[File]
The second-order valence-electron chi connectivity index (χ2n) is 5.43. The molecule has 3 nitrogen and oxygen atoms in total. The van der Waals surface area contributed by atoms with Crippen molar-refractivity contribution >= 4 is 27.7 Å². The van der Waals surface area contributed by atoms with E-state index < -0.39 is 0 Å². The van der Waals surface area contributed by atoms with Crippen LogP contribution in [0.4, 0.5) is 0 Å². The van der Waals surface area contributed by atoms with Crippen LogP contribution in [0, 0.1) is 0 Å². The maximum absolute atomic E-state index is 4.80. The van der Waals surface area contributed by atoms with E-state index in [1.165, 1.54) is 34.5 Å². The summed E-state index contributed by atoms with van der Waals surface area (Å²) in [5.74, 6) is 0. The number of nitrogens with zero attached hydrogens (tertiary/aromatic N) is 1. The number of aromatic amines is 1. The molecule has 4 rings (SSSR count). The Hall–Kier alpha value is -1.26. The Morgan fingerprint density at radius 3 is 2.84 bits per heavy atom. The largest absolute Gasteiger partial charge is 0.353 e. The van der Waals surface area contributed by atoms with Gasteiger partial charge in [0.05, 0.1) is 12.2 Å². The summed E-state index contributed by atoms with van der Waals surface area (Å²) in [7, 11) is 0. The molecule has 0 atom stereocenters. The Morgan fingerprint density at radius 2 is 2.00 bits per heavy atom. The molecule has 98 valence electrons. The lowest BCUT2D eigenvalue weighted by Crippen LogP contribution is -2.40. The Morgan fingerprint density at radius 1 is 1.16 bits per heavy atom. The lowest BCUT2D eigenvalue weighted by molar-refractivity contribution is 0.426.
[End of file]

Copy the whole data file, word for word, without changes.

The second-order valence-electron chi connectivity index (χ2n) is 5.43. The molecule has 3 nitrogen and oxygen atoms in total. The van der Waals surface area contributed by atoms with Crippen molar-refractivity contribution >= 4 is 27.7 Å². The van der Waals surface area contributed by atoms with E-state index < -0.39 is 0 Å². The van der Waals surface area contributed by atoms with Crippen LogP contribution in [0.4, 0.5) is 0 Å². The van der Waals surface area contributed by atoms with Crippen LogP contribution in [0, 0.1) is 0 Å². The maximum absolute atomic E-state index is 4.80. The van der Waals surface area contributed by atoms with E-state index in [1.165, 1.54) is 34.5 Å². The summed E-state index contributed by atoms with van der Waals surface area (Å²) in [5.74, 6) is 0. The number of nitrogens with zero attached hydrogens (tertiary/aromatic N) is 1. The number of aromatic amines is 1. The molecule has 4 rings (SSSR count). The Hall–Kier alpha value is -1.26. The Morgan fingerprint density at radius 3 is 2.84 bits per heavy atom. The largest absolute Gasteiger partial charge is 0.353 e. The van der Waals surface area contributed by atoms with Gasteiger partial charge in [0.05, 0.1) is 12.2 Å². The summed E-state index contributed by atoms with van der Waals surface area (Å²) in [7, 11) is 0. The molecule has 0 atom stereocenters. The Morgan fingerprint density at radius 2 is 2.00 bits per heavy atom. The molecule has 98 valence electrons. The lowest BCUT2D eigenvalue weighted by Crippen LogP contribution is -2.40. The Morgan fingerprint density at radius 1 is 1.16 bits per heavy atom. The lowest BCUT2D eigenvalue weighted by molar-refractivity contribution is 0.426.